What’s not to love about Drew Brees? A real-life David vs. Goliath plays out before our eyes every time he takes the field. And dang it if he didn’t do it again Monday night.

Six-foot, whatever inches tall and out there breaking Peyton Manning’s all-time passing yardage record on Monday Night Football? You gotta be kidding me! The only way Monday night’s battle could’ve been more storybook would have been if lil’ “David” had actually been facing the Giants instead of the Redskins.

But for this night, his 62-yard touchdown strike along the right sideline to eclipse Manning was plenty. Already an all-time great NFL quarterback, and a New Orleans cult hero to boot, Brees tapped his heart after breaking the record and pointed to the sellout crowd as if to share the moment with all of them. And all of us.

Drew Brees and the touching moment

Brees was miked during the game, allowing us a rare peek into how this great player would respond to his career-defining moment. Mobbed by his teammates first, he went on to hug Coach Payton and then received the touchdown football and an award certificate at midfield.

Then it happened. Drew shared a touching family huddle with his wife and children that quickly became the best and most interesting part of the storyline.

“I love you guys so much,” Brees said to his boys, kneeling and looking them right in the eyes.  “You can accomplish anything in life if you’re willing to work for it, alright?”

They nodded. I winced.

“Nothing’s given, everything’s earned. God has equipped us for great works,” he told a post-game reporter, who nodded as well, apparently not noticing the internal conflict in what the quarterback had just said.

When asked about it two days later on the Today show, Brees said, “That’s honestly what I whisper in their ear every night before they go to bed.”; Again, the hosts agreed.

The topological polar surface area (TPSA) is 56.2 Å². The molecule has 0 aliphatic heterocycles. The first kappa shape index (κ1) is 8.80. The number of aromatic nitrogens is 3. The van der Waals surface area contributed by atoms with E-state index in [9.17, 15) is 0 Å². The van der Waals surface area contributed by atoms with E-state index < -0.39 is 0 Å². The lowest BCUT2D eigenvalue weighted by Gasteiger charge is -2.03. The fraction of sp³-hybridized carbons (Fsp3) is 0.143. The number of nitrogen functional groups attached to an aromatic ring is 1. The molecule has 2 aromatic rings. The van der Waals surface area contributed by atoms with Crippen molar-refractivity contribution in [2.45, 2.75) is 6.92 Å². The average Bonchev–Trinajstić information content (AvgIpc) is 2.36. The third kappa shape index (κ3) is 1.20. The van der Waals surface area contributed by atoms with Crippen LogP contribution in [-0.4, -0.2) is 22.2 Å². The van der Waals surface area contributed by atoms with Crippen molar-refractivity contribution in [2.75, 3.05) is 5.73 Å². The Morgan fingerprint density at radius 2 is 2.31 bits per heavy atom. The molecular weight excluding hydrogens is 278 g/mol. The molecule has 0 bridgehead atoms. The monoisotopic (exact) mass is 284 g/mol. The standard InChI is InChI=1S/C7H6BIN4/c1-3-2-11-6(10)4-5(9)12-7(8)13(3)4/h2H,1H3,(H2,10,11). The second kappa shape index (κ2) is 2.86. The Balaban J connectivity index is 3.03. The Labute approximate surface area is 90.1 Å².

Balancing performance and grace

In some ways, we all agree. Life isn’t a series of participation trophies. Hard work and dedication pay off. We resonate with that—which might be part of our problem, too. Wired to perform, to achieve, to grow, to earn, we like the phrase “nothing given, everything earned” whispered in our ears. I love this thinking, and I’m guessing you do, too. But it’s a grace killer in my life.

Author Jerry Bridges captures this in his book Transforming Grace:

My observation of Christendom is that most of us tend to base our personal relationship with God on our performance instead of on His grace. If we’ve performed well—whatever “well” is, in our opinion—then we expect God to bless us. If we haven’t done so well, our expectations are reduced accordingly. In this sense, we live by works rather than grace. We are saved by grace, but we are living by the “sweat” of our own performance.

I’ll be honest, I dig everything about Drew Brees. And it feels kind of crummy knocking a guy for taking an individual accomplishment and turning it into such a humble father-son moment.  Honestly, I don’t even 100 percent disagree with his comments.

But here’s the rub I’m feeling: I want more for Drew Brees and his sons than just what they can earn. And Jesus offers more. When the Christ-follower lays his head down on the pillow at night, regardless of how he’s performed that day, God whispers, “I love you so much. You can accomplish anything in life that I equip you for. Do your best tomorrow, but I’m with you no matter what. You’re a saint, not because of your hard work but because of Jesus’ hard work. Nothing’s earned, everything’s given. Now rest.”

One more reflection on all this: It really convicts me to realize that I’m so guilty of hero worship. Not the kid version where they look up to players and idolize them. Mine is more adult and more selfish. I was a consumer on Monday night, and I wanted everything to be perfect—the touchdown, the record, the teammate celebration, the hug from the coach, the pretty wife, the family moment, and Drew Brees saying the perfect words during his perfect moment. I wanted my football and my Jesus, too. When Drew wasn’t dude perfect, I judged him for it. Shame on me.

No wonder athletes feel the need to perform.

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